Climate change minister Greg Barker has used his address to the Micropower Council’s summer reception to reaffirm the government’s commitment to renewables.
In addition to commenting on financial incentives required to boost the industry, Barker also stressed the importance of tackling non-financial barriers to uptake and provided an update on forthcoming initiatives.
He said: “I want to make it clear the coalition government is committed to green growth and has high ambitions.
“We have seen significant growth on the back on the Feed-in Tariffs. Under our new improved scheme, we expect to get an additional 3.6GW of capacity by 2015, costing just £0.5bn more. That’s three times as much electricity generation for less than one third of the cost.
“I am also delighted to announce that we are on track to meet the Renewable Heat Incentive (RHI) delivery timetable and will be shortly publishing our longer term proposals for budget management as well as proposals on biomass sustainability and air quality.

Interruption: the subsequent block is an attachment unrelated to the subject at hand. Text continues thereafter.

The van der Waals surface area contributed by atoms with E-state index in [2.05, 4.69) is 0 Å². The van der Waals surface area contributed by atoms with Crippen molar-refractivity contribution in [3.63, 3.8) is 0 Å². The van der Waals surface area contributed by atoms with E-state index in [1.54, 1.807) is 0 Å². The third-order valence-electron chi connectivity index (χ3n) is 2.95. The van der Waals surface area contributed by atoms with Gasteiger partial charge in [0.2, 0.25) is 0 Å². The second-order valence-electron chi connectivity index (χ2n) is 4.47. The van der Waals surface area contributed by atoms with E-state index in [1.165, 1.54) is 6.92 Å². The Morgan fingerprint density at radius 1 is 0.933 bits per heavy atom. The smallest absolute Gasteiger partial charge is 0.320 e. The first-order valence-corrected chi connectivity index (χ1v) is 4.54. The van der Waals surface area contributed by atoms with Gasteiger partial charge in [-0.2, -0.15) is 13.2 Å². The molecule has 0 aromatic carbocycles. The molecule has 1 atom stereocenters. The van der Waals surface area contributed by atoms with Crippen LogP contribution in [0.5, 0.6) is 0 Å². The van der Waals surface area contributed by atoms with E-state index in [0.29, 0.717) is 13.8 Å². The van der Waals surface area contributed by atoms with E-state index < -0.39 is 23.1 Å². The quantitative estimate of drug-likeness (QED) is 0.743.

“We’re on track to have the Green Deal framework in place by October allowing the market to come into being. We are continuing to work with delivery partners to start the Green Deal with an early period of focussed testing ahead of Green Deal plans being available to consumers from January.”
He added: “Let’s make no mistake. Tackling the non-financial barriers is important to the sustainability of the sector. Concentrating alone of the financial side, without building an industry and supply chain that is focused on quality with people having the right skills, will not do.”
In response to the speech, The Micropower Council’s chief executive, Dave Snowden, said: “Microgeneration has a vital strategic role in both heating and electricity. This industry is ready to play its part, to support the government’s amibitions and to engage consumers in the future of an energy generating democracy.
“The industry’s role in this partnership (with government) will be to deliver cost-effective products, reliable installations, carbon reductions and credibility with consumers as well as a range of wider benefits to the energy system and society. We see the government’s role in this partnership being to implement the concrete policy measures to support the shared vision.”